One night of each year in the Vedic or Indian calendar is dedicated to worship of Lord Shiva. This sacred holiday is known as Maha Shivaratri – the great night of Shiva. According to mypanchang.com, Maha Shivaratri 2015 falls on Tuesday, February 17 in India, Europe, Africa, Australia and those in the Central and Eastern time zones in North America. For residents of Hawaii and those residing in the Pacific and Mountain time zones in North America, Maha Shivaratri falls on the night of February 16. The difference is due to the fact that the holiday is celebrated according to the lunar calendar and phases of the Moon will vary.
In the Vedic tradition, there is a trinity of the major GODs: Brahma (the Governor), Vishnu (the Operator), and Shiva (the Destroyer). Shiva translates as “the auspicious one”. Shiva’s worshipers know him to be compassionate and merciful. He protects his disciples from vices and bestows them with his grace. Shiva removes that which has outlived its usefulness and then allows us to start anew. He can remove our limitations, negativities and false beliefs. He brings about radical transformation.
He has a crescent Moon on his head. It represents the cycles of time and that Shiva himself is the master of time. Shiva has a snake around his neck. The snake is a symbol of the kundalini shakti, or spiritual power inside all of us. Shiva’s trident represents the three spheres or wisdom, desire, and implementation.
Shiva has many names. Each name is meant to describe various attributes of him. Some names are: Nataraj, Mahadeva, Mahesh, Rudra, Ugra, Ardra, Maheshwara, Shambho, Shankara, and the list goes on. Each name describes a specific quality of the lord’s multi-faceted being. Shiva is “Mahadeva” – the great lord. Shiva also means “that which underlies.”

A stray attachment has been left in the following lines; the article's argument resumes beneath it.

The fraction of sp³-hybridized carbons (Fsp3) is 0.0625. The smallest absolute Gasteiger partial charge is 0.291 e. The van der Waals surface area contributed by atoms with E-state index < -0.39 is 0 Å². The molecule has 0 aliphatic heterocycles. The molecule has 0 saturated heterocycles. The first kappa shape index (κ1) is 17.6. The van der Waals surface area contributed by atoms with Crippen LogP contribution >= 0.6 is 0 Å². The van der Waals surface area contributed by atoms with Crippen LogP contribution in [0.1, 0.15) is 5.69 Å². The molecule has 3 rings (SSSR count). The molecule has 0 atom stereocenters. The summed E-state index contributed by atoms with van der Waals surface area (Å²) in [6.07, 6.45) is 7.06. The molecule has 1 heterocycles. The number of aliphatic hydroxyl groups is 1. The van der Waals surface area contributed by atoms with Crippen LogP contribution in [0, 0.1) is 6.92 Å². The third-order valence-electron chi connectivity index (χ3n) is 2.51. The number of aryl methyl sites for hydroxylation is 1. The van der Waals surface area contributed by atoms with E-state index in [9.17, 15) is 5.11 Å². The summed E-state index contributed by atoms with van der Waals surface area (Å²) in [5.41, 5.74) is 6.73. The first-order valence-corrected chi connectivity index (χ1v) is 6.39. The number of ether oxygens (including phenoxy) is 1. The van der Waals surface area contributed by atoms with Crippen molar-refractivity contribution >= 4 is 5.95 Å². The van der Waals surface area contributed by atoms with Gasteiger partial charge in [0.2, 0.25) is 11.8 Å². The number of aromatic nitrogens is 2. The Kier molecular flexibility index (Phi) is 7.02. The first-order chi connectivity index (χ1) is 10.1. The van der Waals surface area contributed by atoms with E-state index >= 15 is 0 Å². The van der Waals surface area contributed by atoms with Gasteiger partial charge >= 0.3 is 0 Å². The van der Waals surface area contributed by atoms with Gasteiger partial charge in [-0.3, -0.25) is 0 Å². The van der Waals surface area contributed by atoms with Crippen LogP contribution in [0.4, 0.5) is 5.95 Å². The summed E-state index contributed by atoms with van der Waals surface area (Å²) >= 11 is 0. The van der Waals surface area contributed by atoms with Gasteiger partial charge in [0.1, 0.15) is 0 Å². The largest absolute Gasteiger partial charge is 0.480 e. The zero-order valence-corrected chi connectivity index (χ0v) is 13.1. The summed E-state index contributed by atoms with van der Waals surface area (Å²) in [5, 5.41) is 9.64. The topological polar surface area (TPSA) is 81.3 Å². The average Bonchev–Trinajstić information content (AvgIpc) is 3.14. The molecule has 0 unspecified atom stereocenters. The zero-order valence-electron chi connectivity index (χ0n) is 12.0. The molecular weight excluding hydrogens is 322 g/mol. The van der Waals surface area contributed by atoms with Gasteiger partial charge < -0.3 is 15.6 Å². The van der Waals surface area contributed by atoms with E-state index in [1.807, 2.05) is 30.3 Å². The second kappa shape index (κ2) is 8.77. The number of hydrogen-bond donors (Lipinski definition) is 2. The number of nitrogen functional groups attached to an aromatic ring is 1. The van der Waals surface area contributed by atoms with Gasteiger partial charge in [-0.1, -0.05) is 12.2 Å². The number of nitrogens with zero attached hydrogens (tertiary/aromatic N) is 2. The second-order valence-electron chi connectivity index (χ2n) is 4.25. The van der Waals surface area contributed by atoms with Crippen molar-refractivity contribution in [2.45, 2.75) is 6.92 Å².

On this auspicious and sacred night, it is said that one repetition of the mantra “Om Namah Shivaya” is magnified 1,000 times. Due to the great merit of this mantra repetition (or japa), it is customary people to gather and stay up all night chanting the sacred mantra. People typically fast on this day or refrain from eating grains. Steamed milk with aromatic spices if prepared and served or left outside in the moonlight. White clothing is traditionally worn on Shivaratri.
On Maha Shivaratri 2015, the Moon in Vedic astrology falls in the nakshatra or constellation of Uttara Ashadha. Uttara Ashadha is associated with Lord Ganesha, who is the son of Shiva and Parvati. There is the theme of ongoing refinement with this constellation.
The rudraksha mala is traditionally associated with Lord Shiva. It is said that Shiva cried tears when he saw the suffering of humanity and these tears fell to the ground and formed seeds which grew into the rudraksha tree. Thus, the mala is a symbol of purity. Rudra is another name for the fierce form of Shiva. Aksha translates as “eyes”. When doing mantra japa to Shiva, it is beneficial to use a rudraksha mala if possible.
While chanting is common in groups and at ashrams, spiritual retreat sites, etc., the focus in entirely inward. As we chant “Om Namah Shivaya” (I honor Shiva – the supreme being who resides in each of us), we can connect once again to our own innate divinity and acknowledge that there are multiple facets to our own great being. We can also recognize the divinity that exists in each of us and honor that time and again.
An abhishek or a ritual bath to a Shiva lingam is traditionally performed on Shivaratri. The lingam is bathed with a mixture of milk, ghee, honey, yogurt, and sugar.
If you would like to participate in a Shivaratri puja on Maha Shivaratri 2015, you may do so via Shri Krishna Yajurveda Pathashala in Satara, India. They will perform an abhishek to a Shiva lingam and chant the mantra “Om Namah Shivaya” 2,100 times. Each participant will receive the blessings that this sacred ceremony bestows. For information on how you can personally participate, please send an email to Vvishwajit@gmail.com.
http://Oswal%20DilipFebruary 2, 2015 at 10:21 pm
Information given regarding Maha Shivratri is very very nice I liked your article on Mahashivratri
Comments are closed.